NPS Director Jarvis Outlines Park Budget Cuts

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March 11, 2013 by   Comments Off on NPS Director Jarvis Outlines Park Budget Cuts

Jon Jarvis

National Park Service Director Jonathan B. Jarvis issued a memo Friday (March 8) detailing the scope of a 5% across-the-board budget cut and the damaging effect it will have on the already beleaguered agency.

The automatic budget cuts will force delayed openings at Glacier and Yellowstone national parks, which must slash $682,000 and $1.8 million from their respective budgets, while gateway communities and the local economy will suffer, the Missoula, Mont., Missoulian reported.

To help meet the reductions, 900 permanent park service positions will not be filled. In an organization with 15,000 permanent employees, 900 vacant jobs will have a “profound effect,” Jarvis said in the memo, which went out to all National Park Service employees.

“Every activity will be affected. Some impacts will be immediate, others will accumulate over time,” he wrote.

Jarvis explained that fewer law enforcement rangers and U.S. Park Police officers will mean lower levels of protection and longer response times. Fewer maintenance personnel will mean that parks may have to close facilities when breakdowns occur – and that the $12 billion maintenance backlog will continue to grow. Fewer management and administrative personnel can translate into lower levels of accountability and oversight, he wrote.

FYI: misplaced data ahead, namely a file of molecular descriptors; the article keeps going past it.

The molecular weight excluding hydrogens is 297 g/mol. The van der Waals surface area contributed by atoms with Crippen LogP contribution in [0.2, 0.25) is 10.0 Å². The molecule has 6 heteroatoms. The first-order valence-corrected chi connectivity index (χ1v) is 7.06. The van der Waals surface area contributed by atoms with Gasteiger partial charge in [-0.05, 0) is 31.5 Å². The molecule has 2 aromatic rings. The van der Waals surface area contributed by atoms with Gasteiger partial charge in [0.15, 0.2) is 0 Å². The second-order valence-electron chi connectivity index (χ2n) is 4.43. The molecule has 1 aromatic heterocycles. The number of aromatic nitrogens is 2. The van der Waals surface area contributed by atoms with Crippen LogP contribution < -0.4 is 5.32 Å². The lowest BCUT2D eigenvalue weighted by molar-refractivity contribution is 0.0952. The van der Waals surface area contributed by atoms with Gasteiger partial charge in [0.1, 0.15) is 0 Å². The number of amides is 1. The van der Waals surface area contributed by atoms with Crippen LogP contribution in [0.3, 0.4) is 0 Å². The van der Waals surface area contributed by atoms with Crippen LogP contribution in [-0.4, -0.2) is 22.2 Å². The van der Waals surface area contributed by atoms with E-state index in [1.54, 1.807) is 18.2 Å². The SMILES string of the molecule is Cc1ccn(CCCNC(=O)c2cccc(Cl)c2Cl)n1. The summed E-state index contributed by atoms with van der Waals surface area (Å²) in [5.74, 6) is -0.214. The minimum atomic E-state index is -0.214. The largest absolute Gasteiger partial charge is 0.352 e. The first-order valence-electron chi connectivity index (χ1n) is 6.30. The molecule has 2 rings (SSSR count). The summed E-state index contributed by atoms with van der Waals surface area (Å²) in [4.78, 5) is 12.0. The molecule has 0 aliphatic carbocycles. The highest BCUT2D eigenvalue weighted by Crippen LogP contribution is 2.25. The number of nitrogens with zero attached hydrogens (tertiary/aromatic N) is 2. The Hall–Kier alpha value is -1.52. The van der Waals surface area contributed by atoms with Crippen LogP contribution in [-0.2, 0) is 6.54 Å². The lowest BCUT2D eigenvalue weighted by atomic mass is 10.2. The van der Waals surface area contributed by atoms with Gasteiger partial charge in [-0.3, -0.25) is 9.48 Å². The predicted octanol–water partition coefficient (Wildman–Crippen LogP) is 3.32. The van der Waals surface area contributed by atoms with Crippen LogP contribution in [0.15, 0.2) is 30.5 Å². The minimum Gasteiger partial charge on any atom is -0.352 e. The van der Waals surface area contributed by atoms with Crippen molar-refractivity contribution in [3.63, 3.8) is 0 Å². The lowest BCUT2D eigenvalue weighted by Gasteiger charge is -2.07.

“Our investments to control invasions by exotic plants and animals will be wasted as they regain toeholds in parks,” he wrote. “Our community support programs will reduce grants and technical assistance to states. Uncertainty about access to everything from interpretive programs to facilities could send visitors elsewhere, with impacts to entrance fees, concession revenue, and the tourism economies in gateway communities.”

The agency will hire more than 1,000 fewer seasonal employees for the 2013 fiscal year, including firefighters and search and rescue crews.

“Seasonal employees are our utility infielders, the ‘bench’ we turn to when fires break out, search and rescue operations are under way, and every other collateral duty,” Jarvis wrote. “Many of these folks return year after year. They are the repositories of amazing institutional knowledge.”

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